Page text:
“This is going to sound kind of bad, but yeah … the school kids are mine, and I’m very, very protective of them, but I like me, too. And nowhere did it say, when I signed up to be a teacher, that said ‘Oh, yeah, by the way in case of an attacker you’re going to have to shield all your kids with your own body,” he said.

As to the risible suggestions emanating from the White House?

Many Parkland teachers – even those who are gun owners and support Donald Trump – have rejected the administration’s proposed solution to school shootings: arming teachers.
Rospierski used to teach hunter safety and concealed carry firearms courses, making him an ideal candidate for the additional armed security role Trump had suggested some experienced staff could take on.
But he called the president’s proposal to arm teachers “the cheap way out” and “the dumbest thing they could do”.
“I’ll never carry a gun and be a teacher,” Rospierski said. If teachers were required to carry guns, “My wife and I are looking for a new occupation.”
“I didn’t sign up to be a soldier. I signed up to teach kids. I’m not going to have reading writing and arithmetic and life and death.”
“Teachers are to teach, not to kill,” he said.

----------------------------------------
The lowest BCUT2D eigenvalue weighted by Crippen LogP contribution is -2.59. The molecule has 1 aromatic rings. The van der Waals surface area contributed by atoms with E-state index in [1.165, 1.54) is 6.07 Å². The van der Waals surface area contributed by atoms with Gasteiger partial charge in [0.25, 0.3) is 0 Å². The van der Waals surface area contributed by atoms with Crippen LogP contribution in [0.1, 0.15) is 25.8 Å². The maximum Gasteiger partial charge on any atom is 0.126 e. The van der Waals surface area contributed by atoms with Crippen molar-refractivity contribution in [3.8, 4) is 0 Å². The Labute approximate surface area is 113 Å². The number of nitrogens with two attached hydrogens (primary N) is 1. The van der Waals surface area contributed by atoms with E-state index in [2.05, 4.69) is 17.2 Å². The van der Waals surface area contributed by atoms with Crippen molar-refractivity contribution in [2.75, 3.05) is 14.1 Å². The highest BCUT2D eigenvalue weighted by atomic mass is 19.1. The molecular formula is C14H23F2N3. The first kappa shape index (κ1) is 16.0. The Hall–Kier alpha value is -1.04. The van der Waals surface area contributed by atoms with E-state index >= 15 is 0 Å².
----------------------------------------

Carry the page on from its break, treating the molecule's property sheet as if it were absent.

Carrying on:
Seat projections… April 20, 2018

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Dermot O’Connor has noted that Adrian Kavanagh has already a projection based on the IT poll this week. Kavanagh suggests that:

Fine Gael 61
Fianna Fáil 50
Sinn Féin 39
Independents 6
Green Party 2
Labour Party 1
Sol-PBP 1

It’s very striking. And yet, I went looking at constituencies I have an acquaintance with and I had to wonder. First up I should say that on the macro level I think Kavanagh’s approach is robust. Without question there is a consolidation around the larger parties. But, and he says it himself, in terms of actual seats and numbers there’s a lot of room for flexibility.
For example, Dublin Central. Here he has SF winning two seats with one each for FF and FG. Now few would disagree that both FG and SF will retain their seats. But after that it gets murky. Maureen O’Sullivan got in by the skin of her teeth last time and I’ve not heard that she doesn’t intend to contest. But the SDs also appear in contention. And then there’s the question of candidates. FF hasn’t exactly sparkled in the last few elections. And what of a second SF candidate? Who would that be? Would SF want to risk a second candidate? Perhaps they would. Perhaps not. But this all seems very premature.